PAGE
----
Farah Jasmine Griffin is a professor of English and comparative literature and African American Studies at Columbia University, where she has served as director of the Institute for Research in African American studies.
In addition to editing several collections of letters and essays she is the author of Who Set You Flowin’: The African American Migration Narrative (Oxford, 1995), If You Can’t Be Free, Be a Mystery: In Search of Billie Holiday (Free Press, 2001) and Clawing At the Limits of Cool: Miles Davis, John Coltrane, and the Greatest Jazz Collaboration Ever (Thomas Dunne, 2008). She is also the editor of Beloved Sisters and Loving Friends: Letters from Addie Brown and Rebecca Primus (Knopf, 1999) co-editor, with Cheryl Fish, of Stranger in the Village: Two Centuries of African American Travel Writing (Beacon, 1998) and co-editor with Brent Edwards and Robert O’Meally of Uptown Conversations: The New Jazz Studies (Columbia University Press, 2004). Her writing has appeared in The New York Times, The Guardian, Harper’s Bazaar, Callaloo, and African American Review, and she is also a frequent commentator on WNPR’s News & Notes.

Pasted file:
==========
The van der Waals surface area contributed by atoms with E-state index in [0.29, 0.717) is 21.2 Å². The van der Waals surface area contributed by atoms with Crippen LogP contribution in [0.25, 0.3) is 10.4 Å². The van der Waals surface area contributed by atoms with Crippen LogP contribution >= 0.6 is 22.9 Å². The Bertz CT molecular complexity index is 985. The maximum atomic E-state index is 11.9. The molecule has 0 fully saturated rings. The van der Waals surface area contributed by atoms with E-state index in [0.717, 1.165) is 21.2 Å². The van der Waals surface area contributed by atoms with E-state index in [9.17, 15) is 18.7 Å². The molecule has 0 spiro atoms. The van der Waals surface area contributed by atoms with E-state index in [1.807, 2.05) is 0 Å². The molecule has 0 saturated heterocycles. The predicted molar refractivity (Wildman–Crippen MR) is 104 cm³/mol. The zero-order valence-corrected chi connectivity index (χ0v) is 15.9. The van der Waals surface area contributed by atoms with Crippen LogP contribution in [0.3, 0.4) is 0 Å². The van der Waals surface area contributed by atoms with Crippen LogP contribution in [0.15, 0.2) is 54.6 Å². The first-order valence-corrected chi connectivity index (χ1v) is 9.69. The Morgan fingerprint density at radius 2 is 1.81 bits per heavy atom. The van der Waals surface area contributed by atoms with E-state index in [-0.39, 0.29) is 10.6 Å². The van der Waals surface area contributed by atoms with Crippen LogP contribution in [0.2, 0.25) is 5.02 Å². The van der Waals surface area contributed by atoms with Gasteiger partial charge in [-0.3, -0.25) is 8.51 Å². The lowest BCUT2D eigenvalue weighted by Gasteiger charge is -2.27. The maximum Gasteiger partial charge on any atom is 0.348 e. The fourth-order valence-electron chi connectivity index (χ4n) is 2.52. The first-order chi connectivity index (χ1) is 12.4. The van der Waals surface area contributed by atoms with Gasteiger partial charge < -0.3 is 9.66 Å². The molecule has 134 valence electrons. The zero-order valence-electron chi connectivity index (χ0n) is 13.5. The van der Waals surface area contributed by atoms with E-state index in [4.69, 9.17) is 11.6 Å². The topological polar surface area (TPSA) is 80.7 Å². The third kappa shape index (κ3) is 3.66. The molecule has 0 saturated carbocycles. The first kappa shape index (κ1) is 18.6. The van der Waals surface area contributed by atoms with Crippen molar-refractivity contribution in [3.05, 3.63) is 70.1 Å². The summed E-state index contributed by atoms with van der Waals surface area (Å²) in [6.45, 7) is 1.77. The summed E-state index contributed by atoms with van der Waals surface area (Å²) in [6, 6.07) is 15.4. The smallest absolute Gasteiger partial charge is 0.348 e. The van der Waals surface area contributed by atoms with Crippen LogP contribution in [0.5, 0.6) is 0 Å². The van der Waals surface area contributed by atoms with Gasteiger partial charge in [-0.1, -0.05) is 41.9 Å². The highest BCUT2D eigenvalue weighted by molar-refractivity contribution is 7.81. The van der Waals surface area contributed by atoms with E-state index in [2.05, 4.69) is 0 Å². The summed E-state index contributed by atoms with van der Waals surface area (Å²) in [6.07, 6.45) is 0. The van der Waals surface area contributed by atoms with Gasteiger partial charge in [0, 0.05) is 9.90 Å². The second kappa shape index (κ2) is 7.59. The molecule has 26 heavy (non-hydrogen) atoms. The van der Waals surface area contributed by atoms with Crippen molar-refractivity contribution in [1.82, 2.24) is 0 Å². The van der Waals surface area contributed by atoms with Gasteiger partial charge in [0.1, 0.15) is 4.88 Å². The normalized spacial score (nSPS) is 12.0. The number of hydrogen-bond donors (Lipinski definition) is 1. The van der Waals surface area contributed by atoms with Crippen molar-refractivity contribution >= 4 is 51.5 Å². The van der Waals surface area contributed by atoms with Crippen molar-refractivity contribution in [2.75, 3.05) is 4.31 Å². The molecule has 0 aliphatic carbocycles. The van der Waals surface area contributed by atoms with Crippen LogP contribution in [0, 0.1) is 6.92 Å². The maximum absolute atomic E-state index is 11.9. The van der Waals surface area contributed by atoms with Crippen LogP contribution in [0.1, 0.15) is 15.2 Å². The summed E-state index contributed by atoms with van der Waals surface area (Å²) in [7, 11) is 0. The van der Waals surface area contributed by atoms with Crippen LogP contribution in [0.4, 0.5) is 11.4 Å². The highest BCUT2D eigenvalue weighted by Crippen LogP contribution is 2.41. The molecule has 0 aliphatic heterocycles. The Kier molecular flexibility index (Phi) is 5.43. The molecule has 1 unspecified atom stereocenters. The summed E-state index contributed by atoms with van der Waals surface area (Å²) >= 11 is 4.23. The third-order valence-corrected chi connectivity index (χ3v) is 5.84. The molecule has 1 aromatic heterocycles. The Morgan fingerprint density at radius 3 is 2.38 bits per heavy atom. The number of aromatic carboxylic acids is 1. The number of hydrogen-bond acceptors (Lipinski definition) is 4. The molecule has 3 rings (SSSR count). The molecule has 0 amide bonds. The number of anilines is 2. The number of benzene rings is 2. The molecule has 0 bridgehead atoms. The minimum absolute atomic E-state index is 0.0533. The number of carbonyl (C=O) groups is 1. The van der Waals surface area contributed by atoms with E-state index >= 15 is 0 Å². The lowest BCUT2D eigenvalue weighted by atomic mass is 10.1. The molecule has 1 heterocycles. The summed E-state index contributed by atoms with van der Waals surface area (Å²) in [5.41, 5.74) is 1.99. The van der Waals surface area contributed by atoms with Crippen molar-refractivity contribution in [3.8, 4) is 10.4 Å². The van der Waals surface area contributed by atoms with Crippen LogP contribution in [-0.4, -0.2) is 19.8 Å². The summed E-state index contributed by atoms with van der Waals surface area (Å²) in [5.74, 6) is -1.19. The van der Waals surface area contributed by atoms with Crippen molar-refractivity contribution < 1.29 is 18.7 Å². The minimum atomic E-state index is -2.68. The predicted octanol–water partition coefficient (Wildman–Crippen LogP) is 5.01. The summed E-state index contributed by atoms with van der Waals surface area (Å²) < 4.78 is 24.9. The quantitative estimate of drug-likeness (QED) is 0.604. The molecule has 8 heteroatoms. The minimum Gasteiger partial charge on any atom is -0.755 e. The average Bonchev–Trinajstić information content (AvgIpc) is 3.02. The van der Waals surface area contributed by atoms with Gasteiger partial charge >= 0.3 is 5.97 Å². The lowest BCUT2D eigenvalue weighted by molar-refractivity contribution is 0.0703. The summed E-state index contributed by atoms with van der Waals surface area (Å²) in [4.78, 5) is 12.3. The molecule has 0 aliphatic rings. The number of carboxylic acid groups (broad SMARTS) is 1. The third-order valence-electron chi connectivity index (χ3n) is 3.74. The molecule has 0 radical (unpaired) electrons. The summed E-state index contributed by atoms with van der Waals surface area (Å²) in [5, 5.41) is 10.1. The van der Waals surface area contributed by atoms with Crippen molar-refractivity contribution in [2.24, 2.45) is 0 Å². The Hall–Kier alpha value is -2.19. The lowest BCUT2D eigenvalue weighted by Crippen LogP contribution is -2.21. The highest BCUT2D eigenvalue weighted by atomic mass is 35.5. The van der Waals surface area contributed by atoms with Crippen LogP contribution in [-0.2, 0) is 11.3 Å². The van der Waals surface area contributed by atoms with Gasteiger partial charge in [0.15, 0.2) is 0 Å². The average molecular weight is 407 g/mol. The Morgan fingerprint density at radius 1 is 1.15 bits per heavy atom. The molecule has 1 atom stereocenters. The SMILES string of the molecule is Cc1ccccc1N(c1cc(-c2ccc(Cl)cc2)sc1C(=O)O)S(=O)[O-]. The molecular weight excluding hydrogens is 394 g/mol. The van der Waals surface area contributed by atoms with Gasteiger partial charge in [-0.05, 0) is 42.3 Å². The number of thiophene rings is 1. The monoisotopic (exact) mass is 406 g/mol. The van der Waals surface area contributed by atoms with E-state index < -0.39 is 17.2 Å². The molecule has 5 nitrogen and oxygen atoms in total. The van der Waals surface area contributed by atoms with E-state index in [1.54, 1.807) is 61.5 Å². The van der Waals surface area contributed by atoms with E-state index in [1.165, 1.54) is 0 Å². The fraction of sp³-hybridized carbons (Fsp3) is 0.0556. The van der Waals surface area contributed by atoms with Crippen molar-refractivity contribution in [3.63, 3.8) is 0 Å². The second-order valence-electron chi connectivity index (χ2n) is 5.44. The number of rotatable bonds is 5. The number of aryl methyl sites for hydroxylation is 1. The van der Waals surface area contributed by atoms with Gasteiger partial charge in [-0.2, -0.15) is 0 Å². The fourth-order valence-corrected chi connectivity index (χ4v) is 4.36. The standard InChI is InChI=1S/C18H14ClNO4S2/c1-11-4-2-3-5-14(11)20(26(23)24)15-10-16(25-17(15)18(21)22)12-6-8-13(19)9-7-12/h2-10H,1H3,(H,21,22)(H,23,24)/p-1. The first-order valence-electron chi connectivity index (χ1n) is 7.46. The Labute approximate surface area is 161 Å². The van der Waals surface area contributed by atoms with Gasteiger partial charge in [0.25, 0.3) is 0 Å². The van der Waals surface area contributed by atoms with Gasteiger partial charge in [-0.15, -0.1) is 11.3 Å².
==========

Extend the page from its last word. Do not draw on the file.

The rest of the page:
Farah received her B.A. from Harvard (1985) and Ph.D.from Yale (1992). Professor Griffin’s major fields of interest are American and African American literature, music, history and politics. The recipient of numerous honors and awards for her teaching and scholarship, in 2006-2007 Professor Griffin was a fellow at the New York Public Library Cullman Center for Scholars and Writers.